6. Taxation of Distributions

Traditional IRA

Distributions are taxable as ordinary income. If you have a basis* in your IRA, there will be a pro-rata calculation to find the non-taxable portion.

Roth IRA

Qualified distributions are tax-free. If a non-qualified distribution, the earnings will be taxable. Contributions, since you never received tax deduction, are always tax-free.

This is the most significant difference between the two accounts—the ability to take money out tax-free. To be clear, this is assuming that you make “qualified distributions,” which we will discuss soon.

Another capability of a Trad, if you are outside of those income limitations that we mentioned above, is you can make “non-deductible” contributions. This means that you can put money in a Trad, but you will not get the tax deduction. The point of this is to get tax-deferred growth while the money is invested inside the account. There will be a basis if you do this, and the non-deductible contributions will not be taxed. A pro-rata calculation will help you determine what to pay taxes on. Consult a CPA is the short of that.

***Trad basis is money that was contributed WITHOUT A DEDUCTION. You can make non-deductible contributions to a trad. If this is done, that money is always tax-free, but the earnings on that money are taxable. Basis needs to be monitored for the future tax liability.***

7. Penalties

Both of these accounts have two penalties.

The more popular is the 10% early withdrawal penalty. This penalty will apply unless you meet an exception; see next. If you pull money out of the Trad, the IRS will assess a 10% penalty of the total amounts.

A Roth penalty will only start to apply when your investments accumulate earnings. Remember, contributions to a Roth are always tax-free, AND they come out first. So you would need to pull out more than your contributions to start to become penalized.

Example: you have contributed $20,000 to your Roth, but it is worth $30,000. If you pull out $30,000, only the $10,000 will be penalized and taxed if you don’t meet one of the exceptions below. The $20,000 is after-tax contributions.

The other penalty is the 6% excess contribution penalty. This applies to both accounts. If you contribute more than the $6000 ($7000 if 50 or older), you will be assessed a penalty of 6%.

8. 10% Early Withdrawal Penalty Exceptions

These exceptions help an IRA account owner avoid the 10% penalty on taxable distributions. Remember, taxable distributions mean different things for a Trad and a Roth. But do note, if you take money out of an IRA and you meet one of these criteria, you avoid a penalty.

A distribution is penalty-free if it is:

  1. On or after age 59.5

  2. After becoming disabled

  3. To a beneficiary of a deceased owner

  4. Substantially equal periodic payments.

  5. To the extent of unreimbursed medical expenses exceeding 10% of AGI

  6. Made to unemployed individuals to pay for health insurance premiums

  7. To an extent taxpayer has qualified higher education expenses.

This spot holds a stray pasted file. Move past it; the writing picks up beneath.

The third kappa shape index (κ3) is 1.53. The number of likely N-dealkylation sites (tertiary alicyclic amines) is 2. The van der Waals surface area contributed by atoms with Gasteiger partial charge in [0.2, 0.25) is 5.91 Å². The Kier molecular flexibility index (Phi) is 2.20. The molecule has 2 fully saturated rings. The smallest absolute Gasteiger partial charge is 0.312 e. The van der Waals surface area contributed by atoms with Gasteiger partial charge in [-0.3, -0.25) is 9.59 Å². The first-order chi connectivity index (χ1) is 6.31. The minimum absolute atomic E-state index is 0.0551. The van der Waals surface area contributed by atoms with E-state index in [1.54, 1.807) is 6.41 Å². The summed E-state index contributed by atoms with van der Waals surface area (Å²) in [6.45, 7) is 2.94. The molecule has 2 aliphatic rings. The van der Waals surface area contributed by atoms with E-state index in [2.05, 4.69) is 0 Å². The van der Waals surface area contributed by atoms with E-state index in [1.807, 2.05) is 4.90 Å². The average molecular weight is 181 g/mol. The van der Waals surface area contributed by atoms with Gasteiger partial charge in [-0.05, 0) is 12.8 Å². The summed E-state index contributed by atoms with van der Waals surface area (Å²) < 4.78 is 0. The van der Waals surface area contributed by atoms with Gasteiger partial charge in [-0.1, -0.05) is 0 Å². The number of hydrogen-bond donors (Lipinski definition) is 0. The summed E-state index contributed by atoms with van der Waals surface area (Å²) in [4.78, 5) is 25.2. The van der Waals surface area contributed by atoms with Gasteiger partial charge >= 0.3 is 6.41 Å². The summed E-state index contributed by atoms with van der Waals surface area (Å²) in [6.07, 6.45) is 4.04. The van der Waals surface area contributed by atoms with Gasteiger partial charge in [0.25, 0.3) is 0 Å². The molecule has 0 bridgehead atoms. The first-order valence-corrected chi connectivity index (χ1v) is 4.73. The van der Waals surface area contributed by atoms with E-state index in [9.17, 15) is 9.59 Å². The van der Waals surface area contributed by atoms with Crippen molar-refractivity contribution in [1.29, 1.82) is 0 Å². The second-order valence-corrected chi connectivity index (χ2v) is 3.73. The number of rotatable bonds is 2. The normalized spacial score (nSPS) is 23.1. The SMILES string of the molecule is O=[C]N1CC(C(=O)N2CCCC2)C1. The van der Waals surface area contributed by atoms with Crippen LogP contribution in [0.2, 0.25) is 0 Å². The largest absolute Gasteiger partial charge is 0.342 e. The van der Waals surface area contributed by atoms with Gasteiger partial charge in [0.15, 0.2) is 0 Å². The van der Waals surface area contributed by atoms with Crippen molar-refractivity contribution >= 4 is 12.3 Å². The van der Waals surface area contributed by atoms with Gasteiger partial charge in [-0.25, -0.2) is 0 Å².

8. Used to buy, build, or rebuild first home (up to $10,000 lifetime limit).

  9. For IRS levies on account

  10. Made to certain military personnel.

  11. Distribution made within 1-year of birth or adoption(IRS Notice 2020-68)

These guidelines are more common with Trad’s than they are with the Roth. The biggest one is the 59.5 number. If you wait until 59.5, you can withdraw money without a penalty. Remember, most likely, Trads are fully taxable. These exceptions are for avoiding the added penalty ONLY. A Roth, if you wait until 59.5, all money is tax-free.

Roth has one more rule called the 5-year rule. If you want a Roth distribution to be fully qualified, you must have had the account open for 5 years and meed the other requirements above.

9. Required Minimum Distributions

Traditional IRA

RMD Start dates

  • April 1 of the year following the calendar year in which you reach age 70½, if you were born before July 1, 1949.

  • April 1 of the year following the calendar year in which you reach age 72, if you were born after June 30, 1949.

Roth IRA

None while living. RMD’s do not apply until you pass away.

Still finding differences. RMD’s are a big-ticket item for the IRS on Trad’s. The IRS wants their money and they are saying that you have to start taking money out and paying taxes on it at age 72.

This is a huge planning opportunity while in retirement. You can’t just leave the money in Traditional IRAs and rack up that tax deferral until you pass away. You have to start taking money out, which could negatively affect your taxes and income in retirement.

10. Rollovers and Conversions

Traditional IRA

Funds may be rolled into another IRA or employer retirement plan without a taxable event.

Roth IRA

Funds from one Roth can be rolled into another Roth tax-free. Or, can be converted into a Trad.

There are also Roth Conversions where you can roll funds from the Trad to the Roth. This is subject to income tax but not a penalty. This helps to reposition assets from future taxation to the future tax-free.

I’m Full

Why does the IRS make it so complicated? So many rules and guidelines that we have to follow when monitoring these accounts. This is why I like to view myself as a mechanic. I have to take the car that comes into the shop and fix it. As long as there are different varieties of vehicles on the road, I will be here to help. As long as Traditional and Roth IRA’s exist, I will be here to help manage them.

However, along the way, I like to find a vehicle that fits you a little better. Maybe I can help manage your existing vehicle, and we can transition to a better vehicle that fits your needs.

That is called ADDING VALUE!

Want to go deeper?

Check out our library of free financial resources on ProPath Financial.

About the Author

Thatcher Taylor is a Certified Financial Planner™, MBA, and owner of ProPath Financial. Thatcher’s three most important things to him are family, financial planning, and fitness. He has been an advisor for over 10 years and now specializes in comprehensive financial planning and asset management. Thatcher writing has previously been featured in Forbes.